To limit the spread of COVID-19, travellers entering Canada must follow the rules set out by the emergency orders under the Quarantine Act.
No one should travel when sick. Commercial airline restrictions may also prevent you from boarding your plane if you’re sick. However, Canadians, persons with status under the Indian Act and permanent residents who have COVID-19 symptoms are allowed to return to Canada.
When entering Canada, you'll be:
- asked if you have a cough, fever or difficulty breathing
- required to acknowledge that you must:
- quarantine for 14 days if you don’t have symptoms or
- isolate for 14 days if you have symptoms
- asked if you have a suitable place to isolate or quarantine, where:
- you’ll have access to basic necessities, including water, food, medication and heat during the winter months
- you won’t have contact with people who:
- are 65 years or older
- have underlying medical conditions
- have compromised immune systems
- you won’t be in a group or community living arrangement such as:
- industrial camps
- student residences
- construction trailers
- residential or long-term care facilities
- sharing a small apartment
- living in the same household with large families or many people
- having roommates who haven’t travelled with you that you can’t avoid
- given instructions about the actions you must take under the emergency order and the penalties for non-compliance
Travellers entering Canada must:
- provide traveller contact information through:
- undergo screening by a border official
- answer any relevant questions:
- when you arrive in Canada
- during your 14-day period while in quarantine or isolation
Government of Canada representatives at Canadian ports of entry will:
- administer the emergency orders on behalf of the Public Health Agency of Canada
- assess your potential risks to public health under the Quarantine Act
- determine if you:
- have suitable plans for quarantine or isolation
- need to be transferred to a designated quarantine facility, if no other suitable options are available
- have no symptoms of COVID-19 and can continue domestic travel to your place of quarantine
Use the ArriveCAN app or website to speed up your arrival process in Canada and spend less time with border and public health officers. Submit your information easily and securely before arriving in Canada.
The Government of Canada has published a list of designated learning institutions (DLIs) that have had their COVID-19 readiness plans approved by their respective provincial or territorial government. This approval is a critical factor in an institution or school being able to welcome international students, following the government’s decision to reopen the border to students as of 20 October.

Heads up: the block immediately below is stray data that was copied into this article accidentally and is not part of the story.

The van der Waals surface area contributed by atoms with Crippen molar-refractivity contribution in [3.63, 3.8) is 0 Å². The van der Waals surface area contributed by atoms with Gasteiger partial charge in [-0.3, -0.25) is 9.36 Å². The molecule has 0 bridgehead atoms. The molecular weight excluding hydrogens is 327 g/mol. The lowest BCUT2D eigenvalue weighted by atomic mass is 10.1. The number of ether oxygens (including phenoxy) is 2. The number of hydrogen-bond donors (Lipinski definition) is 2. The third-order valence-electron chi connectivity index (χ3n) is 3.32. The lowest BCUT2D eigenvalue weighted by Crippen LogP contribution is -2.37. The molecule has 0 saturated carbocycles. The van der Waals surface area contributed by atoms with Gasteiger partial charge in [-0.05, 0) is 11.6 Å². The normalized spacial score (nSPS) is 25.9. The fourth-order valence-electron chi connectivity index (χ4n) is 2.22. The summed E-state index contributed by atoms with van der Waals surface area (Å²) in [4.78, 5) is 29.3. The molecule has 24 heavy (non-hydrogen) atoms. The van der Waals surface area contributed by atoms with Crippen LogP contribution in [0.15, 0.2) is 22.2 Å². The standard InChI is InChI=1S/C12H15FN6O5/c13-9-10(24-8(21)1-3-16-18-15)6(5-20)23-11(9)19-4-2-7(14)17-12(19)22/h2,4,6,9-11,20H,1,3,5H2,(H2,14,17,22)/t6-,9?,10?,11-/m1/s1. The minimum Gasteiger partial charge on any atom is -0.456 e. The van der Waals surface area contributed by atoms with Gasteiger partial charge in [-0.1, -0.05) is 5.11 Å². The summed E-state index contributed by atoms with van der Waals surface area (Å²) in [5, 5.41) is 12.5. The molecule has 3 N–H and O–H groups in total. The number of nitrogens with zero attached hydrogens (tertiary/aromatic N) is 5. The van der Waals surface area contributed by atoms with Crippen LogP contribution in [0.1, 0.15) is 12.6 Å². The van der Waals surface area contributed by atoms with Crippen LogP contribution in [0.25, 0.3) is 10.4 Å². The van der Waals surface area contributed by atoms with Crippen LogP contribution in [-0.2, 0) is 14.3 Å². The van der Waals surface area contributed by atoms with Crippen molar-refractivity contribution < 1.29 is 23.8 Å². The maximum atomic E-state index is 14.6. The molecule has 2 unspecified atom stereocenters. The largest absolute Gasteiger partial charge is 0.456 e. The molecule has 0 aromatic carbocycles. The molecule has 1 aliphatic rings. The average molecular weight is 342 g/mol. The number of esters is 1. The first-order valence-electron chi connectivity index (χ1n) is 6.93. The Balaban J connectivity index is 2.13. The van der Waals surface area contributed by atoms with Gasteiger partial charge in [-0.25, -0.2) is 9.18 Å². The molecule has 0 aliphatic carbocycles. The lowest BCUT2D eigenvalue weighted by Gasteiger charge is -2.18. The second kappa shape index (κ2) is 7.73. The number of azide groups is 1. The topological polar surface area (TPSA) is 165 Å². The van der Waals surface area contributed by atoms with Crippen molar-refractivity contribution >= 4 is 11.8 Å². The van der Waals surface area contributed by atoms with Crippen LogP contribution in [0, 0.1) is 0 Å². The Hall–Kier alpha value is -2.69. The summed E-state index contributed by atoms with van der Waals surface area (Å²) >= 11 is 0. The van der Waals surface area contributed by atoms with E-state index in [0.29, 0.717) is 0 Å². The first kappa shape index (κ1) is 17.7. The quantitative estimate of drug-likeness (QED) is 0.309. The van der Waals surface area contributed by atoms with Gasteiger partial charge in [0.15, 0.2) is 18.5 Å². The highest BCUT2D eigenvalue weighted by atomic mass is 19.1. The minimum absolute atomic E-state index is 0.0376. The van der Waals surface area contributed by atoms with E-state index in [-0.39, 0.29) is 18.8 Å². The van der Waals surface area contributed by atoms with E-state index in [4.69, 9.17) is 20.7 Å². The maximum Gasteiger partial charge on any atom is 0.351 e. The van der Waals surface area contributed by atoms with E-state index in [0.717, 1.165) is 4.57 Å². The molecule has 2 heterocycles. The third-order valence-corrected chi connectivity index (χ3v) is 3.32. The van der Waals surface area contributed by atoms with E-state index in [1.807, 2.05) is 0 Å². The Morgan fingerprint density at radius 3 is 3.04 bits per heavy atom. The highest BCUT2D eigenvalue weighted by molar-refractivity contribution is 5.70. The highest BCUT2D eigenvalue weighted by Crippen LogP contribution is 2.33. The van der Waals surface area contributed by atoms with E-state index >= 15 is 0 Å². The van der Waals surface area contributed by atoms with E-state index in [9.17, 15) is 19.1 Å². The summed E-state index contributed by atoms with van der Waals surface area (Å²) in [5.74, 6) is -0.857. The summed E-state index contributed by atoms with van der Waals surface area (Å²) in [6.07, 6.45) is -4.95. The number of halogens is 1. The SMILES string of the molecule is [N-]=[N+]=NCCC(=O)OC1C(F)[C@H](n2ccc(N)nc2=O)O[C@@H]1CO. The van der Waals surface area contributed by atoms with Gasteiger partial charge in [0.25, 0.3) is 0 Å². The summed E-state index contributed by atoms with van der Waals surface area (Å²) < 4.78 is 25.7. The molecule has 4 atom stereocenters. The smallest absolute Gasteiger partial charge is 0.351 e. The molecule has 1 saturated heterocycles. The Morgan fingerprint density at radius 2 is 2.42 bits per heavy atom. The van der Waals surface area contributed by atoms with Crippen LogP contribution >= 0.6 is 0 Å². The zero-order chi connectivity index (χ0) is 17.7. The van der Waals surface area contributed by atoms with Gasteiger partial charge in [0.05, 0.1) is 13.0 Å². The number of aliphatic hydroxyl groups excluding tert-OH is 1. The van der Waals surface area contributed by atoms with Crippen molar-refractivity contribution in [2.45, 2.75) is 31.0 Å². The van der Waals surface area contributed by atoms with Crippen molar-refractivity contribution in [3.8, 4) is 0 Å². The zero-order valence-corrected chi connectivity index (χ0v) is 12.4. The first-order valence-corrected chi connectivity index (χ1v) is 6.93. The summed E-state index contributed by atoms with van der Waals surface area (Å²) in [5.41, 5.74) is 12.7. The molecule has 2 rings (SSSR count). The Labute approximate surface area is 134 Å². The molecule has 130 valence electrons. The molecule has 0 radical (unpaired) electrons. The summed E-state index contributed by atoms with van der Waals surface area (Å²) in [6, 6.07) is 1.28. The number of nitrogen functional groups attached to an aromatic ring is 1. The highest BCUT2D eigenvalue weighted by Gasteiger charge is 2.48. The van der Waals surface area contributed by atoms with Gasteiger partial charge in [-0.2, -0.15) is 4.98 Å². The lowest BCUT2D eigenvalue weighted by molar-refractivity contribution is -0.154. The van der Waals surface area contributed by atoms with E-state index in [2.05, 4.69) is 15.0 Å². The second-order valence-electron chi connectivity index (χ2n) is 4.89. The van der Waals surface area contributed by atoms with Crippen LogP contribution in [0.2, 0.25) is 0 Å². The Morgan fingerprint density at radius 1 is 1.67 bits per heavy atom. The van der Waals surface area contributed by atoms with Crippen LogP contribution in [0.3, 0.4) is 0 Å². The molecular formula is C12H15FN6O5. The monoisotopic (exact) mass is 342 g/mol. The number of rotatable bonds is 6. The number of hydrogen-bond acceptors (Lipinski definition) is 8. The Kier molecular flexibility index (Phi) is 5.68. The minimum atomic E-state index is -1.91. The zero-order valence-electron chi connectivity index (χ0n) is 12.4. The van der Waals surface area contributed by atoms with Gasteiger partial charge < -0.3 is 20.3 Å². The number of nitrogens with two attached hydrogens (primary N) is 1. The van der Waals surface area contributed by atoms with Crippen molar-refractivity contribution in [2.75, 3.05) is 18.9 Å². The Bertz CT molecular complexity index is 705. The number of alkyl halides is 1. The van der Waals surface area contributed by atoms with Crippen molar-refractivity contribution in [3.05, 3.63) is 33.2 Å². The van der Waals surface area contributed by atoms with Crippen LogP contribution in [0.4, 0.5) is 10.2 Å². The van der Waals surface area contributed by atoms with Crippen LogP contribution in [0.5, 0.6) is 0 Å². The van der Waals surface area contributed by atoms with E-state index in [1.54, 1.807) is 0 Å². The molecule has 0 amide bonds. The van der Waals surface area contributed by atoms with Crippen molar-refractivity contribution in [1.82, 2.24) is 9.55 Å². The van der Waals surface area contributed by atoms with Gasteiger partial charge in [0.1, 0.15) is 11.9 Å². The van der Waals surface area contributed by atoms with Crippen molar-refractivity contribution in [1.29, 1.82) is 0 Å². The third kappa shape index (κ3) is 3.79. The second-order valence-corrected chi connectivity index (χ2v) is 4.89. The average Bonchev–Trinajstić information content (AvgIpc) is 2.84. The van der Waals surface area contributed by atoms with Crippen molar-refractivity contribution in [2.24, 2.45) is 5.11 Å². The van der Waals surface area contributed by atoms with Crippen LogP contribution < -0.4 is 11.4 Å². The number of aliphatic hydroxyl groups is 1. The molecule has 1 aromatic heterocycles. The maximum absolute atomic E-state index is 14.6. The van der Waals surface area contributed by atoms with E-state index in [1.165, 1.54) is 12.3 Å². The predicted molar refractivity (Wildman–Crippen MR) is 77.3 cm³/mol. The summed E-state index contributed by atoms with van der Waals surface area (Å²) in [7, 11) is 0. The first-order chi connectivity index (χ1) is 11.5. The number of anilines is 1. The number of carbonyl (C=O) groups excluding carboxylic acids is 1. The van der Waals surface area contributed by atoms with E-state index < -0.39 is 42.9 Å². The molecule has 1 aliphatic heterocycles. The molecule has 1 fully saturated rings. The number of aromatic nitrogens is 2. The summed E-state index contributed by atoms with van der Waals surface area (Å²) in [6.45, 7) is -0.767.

A related statement from Immigration, Refugees and Citizenship Canada (IRCC) advises:
“To be able to enter Canada as a student, you must meet 2 requirements:
- You must have a valid study permit or a letter of introduction that shows you were approved for a study permit.
- You must be attending a designated learning institution (DLI) with a COVID-19 readiness plan approved by its province or territory.”
“Your travel to Canada will be considered essential (non-discretionary) if you have all of the required documents and your DLI is on the approved list.”
IRCC adds that:
“When the border services officer greets you [at a Canadian port of entry], they look at several factors, including:
- your reason for travelling to Canada;
- your ability to complete a 14-day quarantine period as soon as you arrive at your final destination;
- if you either (i) have time to complete your quarantine before you physically attend classes, or (ii) can study online during your quarantine.”
The list of approved DLIs
Students are cautioned that they cannot travel to Canada before their DLI is added to the IRCC list of approved institutions: “If your DLI isn’t included below, you can’t travel to Canada to study at this time. If you try to travel to Canada when your DLI isn’t included, you may not be allowed to board your flight or you may be turned away at the port of entry.”
Currently included – as of 27 October – on the list are all public and independent primary and secondary schools in British Columbia, Manitoba, New Brunswick, Prince Edward Island, and Quebec. Schools in all other provinces and territories are not approved to receive international students at this time.
Also as of 27 October, there are 558 post-secondary institutions, including colleges, universities, private training institutes, and language schools, on the approved DLI list. Roughly two thirds are in Quebec. There are currently no approved post-secondary DLIs in the Northwest Territories, Nova Scotia, or Nunavut.
IRCC regularly updates its DLI listing regularly as more institutions have their COVID-19 readiness plans approved by their respective provincial or territorial governments.
Source: ICEF Monitor